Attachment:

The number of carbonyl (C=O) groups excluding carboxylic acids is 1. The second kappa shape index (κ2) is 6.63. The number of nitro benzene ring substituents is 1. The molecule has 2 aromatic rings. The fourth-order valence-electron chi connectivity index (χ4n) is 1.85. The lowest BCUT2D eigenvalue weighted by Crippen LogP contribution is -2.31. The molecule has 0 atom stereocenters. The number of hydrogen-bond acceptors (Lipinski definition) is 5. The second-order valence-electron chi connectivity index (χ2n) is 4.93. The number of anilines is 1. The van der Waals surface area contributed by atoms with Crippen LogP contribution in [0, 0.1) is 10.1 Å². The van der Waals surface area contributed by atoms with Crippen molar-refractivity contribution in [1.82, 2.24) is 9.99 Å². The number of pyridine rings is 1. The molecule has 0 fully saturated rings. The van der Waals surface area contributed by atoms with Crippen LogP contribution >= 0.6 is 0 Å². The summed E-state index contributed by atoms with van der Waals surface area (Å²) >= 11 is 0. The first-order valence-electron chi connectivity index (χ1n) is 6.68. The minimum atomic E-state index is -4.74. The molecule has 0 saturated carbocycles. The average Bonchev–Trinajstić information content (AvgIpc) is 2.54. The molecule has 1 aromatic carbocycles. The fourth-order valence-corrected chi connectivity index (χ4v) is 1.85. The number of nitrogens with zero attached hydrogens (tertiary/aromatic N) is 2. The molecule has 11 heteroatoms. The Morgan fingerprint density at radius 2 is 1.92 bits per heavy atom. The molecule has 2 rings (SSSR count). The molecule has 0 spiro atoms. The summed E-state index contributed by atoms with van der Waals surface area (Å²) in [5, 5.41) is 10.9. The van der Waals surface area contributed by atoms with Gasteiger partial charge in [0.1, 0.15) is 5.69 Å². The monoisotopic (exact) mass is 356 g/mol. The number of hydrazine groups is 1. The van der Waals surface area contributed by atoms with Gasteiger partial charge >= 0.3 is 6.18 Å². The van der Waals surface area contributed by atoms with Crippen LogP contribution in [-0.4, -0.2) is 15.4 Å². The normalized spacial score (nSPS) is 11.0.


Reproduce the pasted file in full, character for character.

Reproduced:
The number of carbonyl (C=O) groups excluding carboxylic acids is 1. The second kappa shape index (κ2) is 6.63. The number of nitro benzene ring substituents is 1. The molecule has 2 aromatic rings. The fourth-order valence-electron chi connectivity index (χ4n) is 1.85. The lowest BCUT2D eigenvalue weighted by Crippen LogP contribution is -2.31. The molecule has 0 atom stereocenters. The number of hydrogen-bond acceptors (Lipinski definition) is 5. The second-order valence-electron chi connectivity index (χ2n) is 4.93. The number of anilines is 1. The van der Waals surface area contributed by atoms with Crippen LogP contribution in [0, 0.1) is 10.1 Å². The van der Waals surface area contributed by atoms with Crippen molar-refractivity contribution in [1.82, 2.24) is 9.99 Å². The number of pyridine rings is 1. The molecule has 0 fully saturated rings. The van der Waals surface area contributed by atoms with Crippen LogP contribution >= 0.6 is 0 Å². The summed E-state index contributed by atoms with van der Waals surface area (Å²) >= 11 is 0. The first-order valence-electron chi connectivity index (χ1n) is 6.68. The minimum atomic E-state index is -4.74. The molecule has 0 saturated carbocycles. The average Bonchev–Trinajstić information content (AvgIpc) is 2.54. The molecule has 1 aromatic carbocycles. The fourth-order valence-corrected chi connectivity index (χ4v) is 1.85. The number of nitrogens with zero attached hydrogens (tertiary/aromatic N) is 2. The molecule has 11 heteroatoms. The Morgan fingerprint density at radius 2 is 1.92 bits per heavy atom. The molecule has 2 rings (SSSR count). The molecule has 0 spiro atoms. The summed E-state index contributed by atoms with van der Waals surface area (Å²) in [5, 5.41) is 10.9. The van der Waals surface area contributed by atoms with Gasteiger partial charge in [0.1, 0.15) is 5.69 Å². The monoisotopic (exact) mass is 356 g/mol. The number of hydrazine groups is 1. The van der Waals surface area contributed by atoms with Gasteiger partial charge >= 0.3 is 6.18 Å². The van der Waals surface area contributed by atoms with Crippen LogP contribution in [-0.4, -0.2) is 15.4 Å². The normalized spacial score (nSPS) is 11.0.